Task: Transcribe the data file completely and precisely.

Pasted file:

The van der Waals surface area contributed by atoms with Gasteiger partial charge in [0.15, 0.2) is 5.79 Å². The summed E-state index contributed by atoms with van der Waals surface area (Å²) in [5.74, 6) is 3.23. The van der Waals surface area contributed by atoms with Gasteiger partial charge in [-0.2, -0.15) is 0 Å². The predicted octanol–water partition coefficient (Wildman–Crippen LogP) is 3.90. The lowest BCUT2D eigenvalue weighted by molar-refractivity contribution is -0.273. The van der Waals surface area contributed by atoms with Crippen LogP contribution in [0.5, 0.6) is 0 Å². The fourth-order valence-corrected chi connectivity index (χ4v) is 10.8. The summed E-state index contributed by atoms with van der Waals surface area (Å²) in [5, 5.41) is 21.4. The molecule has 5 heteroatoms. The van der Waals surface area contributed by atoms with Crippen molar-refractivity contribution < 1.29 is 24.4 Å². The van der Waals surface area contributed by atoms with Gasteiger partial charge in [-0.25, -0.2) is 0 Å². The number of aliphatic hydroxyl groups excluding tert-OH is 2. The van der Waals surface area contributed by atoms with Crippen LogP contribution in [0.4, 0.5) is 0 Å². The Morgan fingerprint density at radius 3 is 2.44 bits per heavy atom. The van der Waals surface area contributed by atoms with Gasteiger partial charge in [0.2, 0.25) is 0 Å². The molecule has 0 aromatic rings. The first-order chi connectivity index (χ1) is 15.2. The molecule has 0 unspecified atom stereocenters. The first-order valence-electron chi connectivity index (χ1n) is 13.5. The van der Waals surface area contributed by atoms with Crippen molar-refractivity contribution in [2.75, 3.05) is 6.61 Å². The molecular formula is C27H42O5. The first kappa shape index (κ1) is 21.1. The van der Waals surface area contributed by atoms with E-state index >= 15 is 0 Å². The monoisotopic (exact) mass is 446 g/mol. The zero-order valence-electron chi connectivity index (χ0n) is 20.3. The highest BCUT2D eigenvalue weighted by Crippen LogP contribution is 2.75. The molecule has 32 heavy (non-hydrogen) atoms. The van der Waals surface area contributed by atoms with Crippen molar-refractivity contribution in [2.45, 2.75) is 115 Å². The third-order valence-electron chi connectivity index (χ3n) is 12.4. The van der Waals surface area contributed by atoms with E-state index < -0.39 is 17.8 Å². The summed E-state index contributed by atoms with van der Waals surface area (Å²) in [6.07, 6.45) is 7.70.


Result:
The van der Waals surface area contributed by atoms with Gasteiger partial charge in [0.15, 0.2) is 5.79 Å². The summed E-state index contributed by atoms with van der Waals surface area (Å²) in [5.74, 6) is 3.23. The van der Waals surface area contributed by atoms with Gasteiger partial charge in [-0.2, -0.15) is 0 Å². The predicted octanol–water partition coefficient (Wildman–Crippen LogP) is 3.90. The lowest BCUT2D eigenvalue weighted by molar-refractivity contribution is -0.273. The van der Waals surface area contributed by atoms with Crippen LogP contribution in [0.5, 0.6) is 0 Å². The fourth-order valence-corrected chi connectivity index (χ4v) is 10.8. The summed E-state index contributed by atoms with van der Waals surface area (Å²) in [5, 5.41) is 21.4. The molecule has 5 heteroatoms. The van der Waals surface area contributed by atoms with Crippen molar-refractivity contribution < 1.29 is 24.4 Å². The van der Waals surface area contributed by atoms with Gasteiger partial charge in [-0.25, -0.2) is 0 Å². The number of aliphatic hydroxyl groups excluding tert-OH is 2. The van der Waals surface area contributed by atoms with Crippen LogP contribution in [0.4, 0.5) is 0 Å². The Morgan fingerprint density at radius 3 is 2.44 bits per heavy atom. The van der Waals surface area contributed by atoms with Gasteiger partial charge in [0.2, 0.25) is 0 Å². The molecule has 0 aromatic rings. The first-order chi connectivity index (χ1) is 15.2. The molecule has 0 unspecified atom stereocenters. The first-order valence-electron chi connectivity index (χ1n) is 13.5. The van der Waals surface area contributed by atoms with Crippen molar-refractivity contribution in [2.75, 3.05) is 6.61 Å². The molecular formula is C27H42O5. The first kappa shape index (κ1) is 21.1. The van der Waals surface area contributed by atoms with E-state index >= 15 is 0 Å². The monoisotopic (exact) mass is 446 g/mol. The zero-order valence-electron chi connectivity index (χ0n) is 20.3. The highest BCUT2D eigenvalue weighted by Crippen LogP contribution is 2.75. The molecule has 32 heavy (non-hydrogen) atoms. The van der Waals surface area contributed by atoms with Crippen molar-refractivity contribution in [2.45, 2.75) is 115 Å². The third-order valence-electron chi connectivity index (χ3n) is 12.4. The van der Waals surface area contributed by atoms with E-state index < -0.39 is 17.8 Å². The summed E-state index contributed by atoms with van der Waals surface area (Å²) in [6.07, 6.45) is 7.70.